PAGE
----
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    LEGAL PROFESSION

    CLIENT ACCOUNTS : INTERVENTION IN SOLICITORS’ PRACTICE : SOLE PRACTITIONERS : SOLICITORS’ ACCOUNTS : SOLICITOR’S FAILURE TO MAINTAIN PROPER ACCOUNTING PROCEDURES : MORE THAN TRIVIAL BREACHES : s.32 SOLICITORS ACT 1974 : Sch.1 SOLICITORS ACT 1974 : SOLICITORS ACT 1974

    It was not appropriate to order the withdrawal of a notice of intervention in respect of a solicitor’s sole practice where there had been serious failures to maintain proper accounting procedures required under the Solicitors’ Accounts Rules and the Solicitors Act 1974.

    The claimant solicitor (D) sought an order that the defendant Law Society withdraw a notice of intervention in respect of her sole practice. Her firm was the subject of a forensic accounting investigation. The resulting report concluded that there had been a number of breaches of the Solicitors’ Accounts Rules and the Solicitors Act 1974 s.32 including (i) transfers of money from client accounts to D’s personal accounts which were not rectified for a number of months; (ii) allowing client accounts to become overdrawn; (iii) balance sheet deficiencies. In the event, D’s practice certificate was suspended and disciplinary proceedings were commenced against her. The issue for determination was whether, in principle, the grounds for intervening in D’s practice pursuant to the Law Society’s Council’s powers under Sch.1 were still made out. D submitted that the breaches and deficiencies in her accounting procedures were no more than trivial and routine accounting errors.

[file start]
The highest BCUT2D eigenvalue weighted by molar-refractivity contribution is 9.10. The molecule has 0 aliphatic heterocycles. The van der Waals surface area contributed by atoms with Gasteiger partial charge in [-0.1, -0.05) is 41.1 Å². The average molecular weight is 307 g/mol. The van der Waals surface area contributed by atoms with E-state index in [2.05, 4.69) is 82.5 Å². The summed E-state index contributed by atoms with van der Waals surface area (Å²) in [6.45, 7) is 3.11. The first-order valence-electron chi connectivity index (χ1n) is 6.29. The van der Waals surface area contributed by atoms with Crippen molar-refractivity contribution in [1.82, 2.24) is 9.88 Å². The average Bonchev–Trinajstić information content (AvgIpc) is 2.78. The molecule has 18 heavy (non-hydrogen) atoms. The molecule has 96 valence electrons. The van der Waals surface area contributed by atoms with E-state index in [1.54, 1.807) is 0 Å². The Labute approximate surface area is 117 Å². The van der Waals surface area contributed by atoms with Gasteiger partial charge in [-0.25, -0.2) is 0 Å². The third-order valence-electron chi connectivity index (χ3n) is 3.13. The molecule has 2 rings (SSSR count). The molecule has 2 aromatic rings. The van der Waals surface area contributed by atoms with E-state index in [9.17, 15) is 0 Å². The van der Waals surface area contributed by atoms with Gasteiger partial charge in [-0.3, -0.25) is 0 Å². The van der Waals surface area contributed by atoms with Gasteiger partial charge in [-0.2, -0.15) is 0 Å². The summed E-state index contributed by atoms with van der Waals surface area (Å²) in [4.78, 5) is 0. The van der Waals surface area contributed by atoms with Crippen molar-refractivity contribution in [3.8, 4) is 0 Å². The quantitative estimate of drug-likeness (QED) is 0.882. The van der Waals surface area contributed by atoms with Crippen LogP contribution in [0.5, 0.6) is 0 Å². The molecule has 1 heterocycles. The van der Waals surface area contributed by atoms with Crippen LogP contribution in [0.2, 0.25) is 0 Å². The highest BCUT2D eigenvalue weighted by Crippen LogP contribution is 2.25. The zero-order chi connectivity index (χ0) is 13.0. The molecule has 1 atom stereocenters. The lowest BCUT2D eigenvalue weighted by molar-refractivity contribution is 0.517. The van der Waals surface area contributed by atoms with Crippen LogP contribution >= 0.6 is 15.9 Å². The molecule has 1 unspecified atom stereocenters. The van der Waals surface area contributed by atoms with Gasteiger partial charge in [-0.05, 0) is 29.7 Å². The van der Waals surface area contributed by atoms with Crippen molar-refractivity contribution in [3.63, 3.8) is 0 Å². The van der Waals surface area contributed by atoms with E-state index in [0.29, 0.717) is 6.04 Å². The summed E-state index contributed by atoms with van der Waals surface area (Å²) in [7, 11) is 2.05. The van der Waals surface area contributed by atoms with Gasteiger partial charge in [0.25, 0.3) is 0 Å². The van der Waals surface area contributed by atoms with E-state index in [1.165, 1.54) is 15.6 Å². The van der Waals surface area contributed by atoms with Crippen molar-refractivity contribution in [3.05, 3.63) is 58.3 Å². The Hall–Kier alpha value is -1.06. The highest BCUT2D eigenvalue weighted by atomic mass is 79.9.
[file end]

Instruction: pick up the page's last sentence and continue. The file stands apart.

HELD: Firstly, no deficit in solicitors’ client accounts should occur: as a result of the deficiencies, D’s accounts could not be safely relied on. As a solicitor, D should have known and understood what was required of her in the context of relevant accounting requirements under the Rules and the Act. Secondly, it was inherently unlikely that the accountant conducting the forensic examination of D’s accounts would have included in his report details of deficiencies that were simply trivial. Thirdly, the length of time it took for D to rectify the deficiencies in the client accounts highlighted the more than trivial inadequacies of her accounting procedures. If the procedures had been properly complied with, various of the errors would not have occurred and would, in any event, have been rectified timeously. The breaches of the Rules and requirements under the Act were serious and there was no reason to suspect that they would not continue if the practising certificate was reinstated. Accordingly, it was not appropriate to order the withdrawal of the intervention.

    Judgment for defendant

    DUA v LAW SOCIETY (2010)

    “Lawtel”: 29.11.10